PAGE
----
- The Washington Times - Wednesday, August 21, 2002

A group of Protestant chaplains suing the Navy over reputed religious discrimination can represent hundreds of current and former chaplains who may have been harmed, a court has ruled.
While it was based on legal procedure and not the merits of the discrimination claims, the ruling is a boost to a pair of lawsuits accusing the Navy of favoring certain Christian denominations over others.
The lawsuits claim that the Navy Chaplain Corps favors chaplains who are Roman Catholic or from mainline Protestant denominations over those from evangelical Protestant faiths. Some evangelical Navy chaplains say they have been passed over for promotions, harassed by their supervisors or forced out of the military.
Monday's ruling by U.S. District Judge Ricardo Urbina means that attorneys for the Protestant chaplains suing the Navy can represent a class of all similar Protestant chaplains. The Navy had argued against making the lawsuits a class action a move that could lead to a broader and costlier settlement or judgment.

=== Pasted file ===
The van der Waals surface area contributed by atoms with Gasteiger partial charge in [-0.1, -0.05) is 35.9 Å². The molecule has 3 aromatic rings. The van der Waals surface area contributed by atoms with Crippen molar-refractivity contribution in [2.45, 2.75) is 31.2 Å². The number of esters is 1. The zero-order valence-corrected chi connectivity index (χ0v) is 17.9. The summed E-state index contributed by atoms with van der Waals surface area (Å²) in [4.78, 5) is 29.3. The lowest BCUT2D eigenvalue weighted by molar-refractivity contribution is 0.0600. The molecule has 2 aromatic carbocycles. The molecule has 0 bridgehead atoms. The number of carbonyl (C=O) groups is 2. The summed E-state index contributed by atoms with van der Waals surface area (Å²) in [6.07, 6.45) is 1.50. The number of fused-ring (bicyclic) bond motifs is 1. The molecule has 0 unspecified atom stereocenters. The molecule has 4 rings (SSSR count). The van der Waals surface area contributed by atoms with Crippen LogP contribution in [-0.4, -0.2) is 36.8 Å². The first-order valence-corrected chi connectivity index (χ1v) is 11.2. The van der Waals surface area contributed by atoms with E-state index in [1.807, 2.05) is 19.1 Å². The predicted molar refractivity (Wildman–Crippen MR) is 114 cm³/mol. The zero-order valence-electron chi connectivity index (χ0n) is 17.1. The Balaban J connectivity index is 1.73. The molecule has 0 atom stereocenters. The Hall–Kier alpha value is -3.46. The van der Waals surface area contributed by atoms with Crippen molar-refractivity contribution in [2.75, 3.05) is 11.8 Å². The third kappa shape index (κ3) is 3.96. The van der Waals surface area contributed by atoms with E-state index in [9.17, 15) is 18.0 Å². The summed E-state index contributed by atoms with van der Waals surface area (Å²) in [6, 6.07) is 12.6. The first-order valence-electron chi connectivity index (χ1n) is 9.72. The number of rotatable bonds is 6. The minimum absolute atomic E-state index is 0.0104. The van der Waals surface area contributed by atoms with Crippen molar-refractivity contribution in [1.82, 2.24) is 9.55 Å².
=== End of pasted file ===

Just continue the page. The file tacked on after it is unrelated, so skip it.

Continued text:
Arthur A. Schulcz, one of the chaplains' attorneys, said yesterday that between 700 and 1,000 current and former chaplains could be covered by the lawsuit.
"If you're the Navy, this has the makings of a rather serious issue," Mr. Schulcz said. "I have [as clients] a number of people who have been passed over, a number of people who have been separated [from military service]."
Navy spokeswoman Sharon Anderson said yesterday it would be inappropriate for the service to comment on a pending lawsuit.
The Navy has about 850 chaplains to provide religious services to members of both the Navy and the Marine Corps. The Navy divides its Christian chaplains into three categories: Roman Catholics, liturgical Protestants and nonliturgical Protestants.
Liturgical Protestant denominations are those such as Presbyterian and Lutheran, which follow a set mode of worship, or liturgy. Nonliturgical denominations, such as Baptists and other Pentecostals, do not follow a set liturgy.
The chaplains suing the Navy say the service improperly sets aside a third of its chaplain slots for each category, although many more sailors identify themselves as members of nonliturgical faiths.

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